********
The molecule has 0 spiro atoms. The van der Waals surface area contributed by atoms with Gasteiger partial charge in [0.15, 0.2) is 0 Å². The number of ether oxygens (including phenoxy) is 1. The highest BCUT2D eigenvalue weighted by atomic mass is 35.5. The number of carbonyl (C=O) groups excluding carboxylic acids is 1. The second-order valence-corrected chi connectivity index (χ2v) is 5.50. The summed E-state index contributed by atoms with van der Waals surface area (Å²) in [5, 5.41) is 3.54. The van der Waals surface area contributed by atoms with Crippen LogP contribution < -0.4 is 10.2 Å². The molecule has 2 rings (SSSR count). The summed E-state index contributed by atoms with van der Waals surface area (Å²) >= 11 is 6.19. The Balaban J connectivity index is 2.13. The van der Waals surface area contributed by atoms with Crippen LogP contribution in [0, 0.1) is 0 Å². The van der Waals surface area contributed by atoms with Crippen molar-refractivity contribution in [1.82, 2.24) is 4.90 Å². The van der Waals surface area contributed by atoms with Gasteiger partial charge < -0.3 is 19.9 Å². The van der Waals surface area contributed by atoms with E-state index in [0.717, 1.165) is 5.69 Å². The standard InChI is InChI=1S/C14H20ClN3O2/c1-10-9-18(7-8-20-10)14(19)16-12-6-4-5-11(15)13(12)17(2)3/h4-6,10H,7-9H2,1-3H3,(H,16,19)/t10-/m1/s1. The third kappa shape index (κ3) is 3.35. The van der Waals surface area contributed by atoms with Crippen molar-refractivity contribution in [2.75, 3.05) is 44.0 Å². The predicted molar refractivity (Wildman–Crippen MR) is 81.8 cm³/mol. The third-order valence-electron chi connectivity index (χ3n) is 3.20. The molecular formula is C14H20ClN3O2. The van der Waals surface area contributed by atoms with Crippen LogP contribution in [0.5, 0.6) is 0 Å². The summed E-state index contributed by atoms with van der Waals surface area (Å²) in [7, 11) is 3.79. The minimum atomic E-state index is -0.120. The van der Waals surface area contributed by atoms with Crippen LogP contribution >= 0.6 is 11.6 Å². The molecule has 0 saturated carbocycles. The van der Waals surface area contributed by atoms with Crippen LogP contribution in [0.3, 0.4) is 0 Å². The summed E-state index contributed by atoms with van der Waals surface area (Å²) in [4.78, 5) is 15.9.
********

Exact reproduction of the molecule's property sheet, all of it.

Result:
The molecule has 0 spiro atoms. The van der Waals surface area contributed by atoms with Gasteiger partial charge in [0.15, 0.2) is 0 Å². The number of ether oxygens (including phenoxy) is 1. The highest BCUT2D eigenvalue weighted by atomic mass is 35.5. The number of carbonyl (C=O) groups excluding carboxylic acids is 1. The second-order valence-corrected chi connectivity index (χ2v) is 5.50. The summed E-state index contributed by atoms with van der Waals surface area (Å²) in [5, 5.41) is 3.54. The van der Waals surface area contributed by atoms with Crippen LogP contribution < -0.4 is 10.2 Å². The molecule has 2 rings (SSSR count). The summed E-state index contributed by atoms with van der Waals surface area (Å²) >= 11 is 6.19. The Balaban J connectivity index is 2.13. The van der Waals surface area contributed by atoms with Crippen LogP contribution in [0, 0.1) is 0 Å². The van der Waals surface area contributed by atoms with Crippen molar-refractivity contribution in [1.82, 2.24) is 4.90 Å². The van der Waals surface area contributed by atoms with Gasteiger partial charge < -0.3 is 19.9 Å². The van der Waals surface area contributed by atoms with E-state index in [0.717, 1.165) is 5.69 Å². The standard InChI is InChI=1S/C14H20ClN3O2/c1-10-9-18(7-8-20-10)14(19)16-12-6-4-5-11(15)13(12)17(2)3/h4-6,10H,7-9H2,1-3H3,(H,16,19)/t10-/m1/s1. The third kappa shape index (κ3) is 3.35. The van der Waals surface area contributed by atoms with Crippen molar-refractivity contribution in [2.75, 3.05) is 44.0 Å². The predicted molar refractivity (Wildman–Crippen MR) is 81.8 cm³/mol. The third-order valence-electron chi connectivity index (χ3n) is 3.20. The molecular formula is C14H20ClN3O2. The van der Waals surface area contributed by atoms with Crippen LogP contribution in [0.5, 0.6) is 0 Å². The summed E-state index contributed by atoms with van der Waals surface area (Å²) in [7, 11) is 3.79. The minimum atomic E-state index is -0.120. The van der Waals surface area contributed by atoms with Crippen LogP contribution >= 0.6 is 11.6 Å². The molecule has 0 saturated carbocycles. The van der Waals surface area contributed by atoms with Crippen LogP contribution in [0.3, 0.4) is 0 Å². The summed E-state index contributed by atoms with van der Waals surface area (Å²) in [4.78, 5) is 15.9.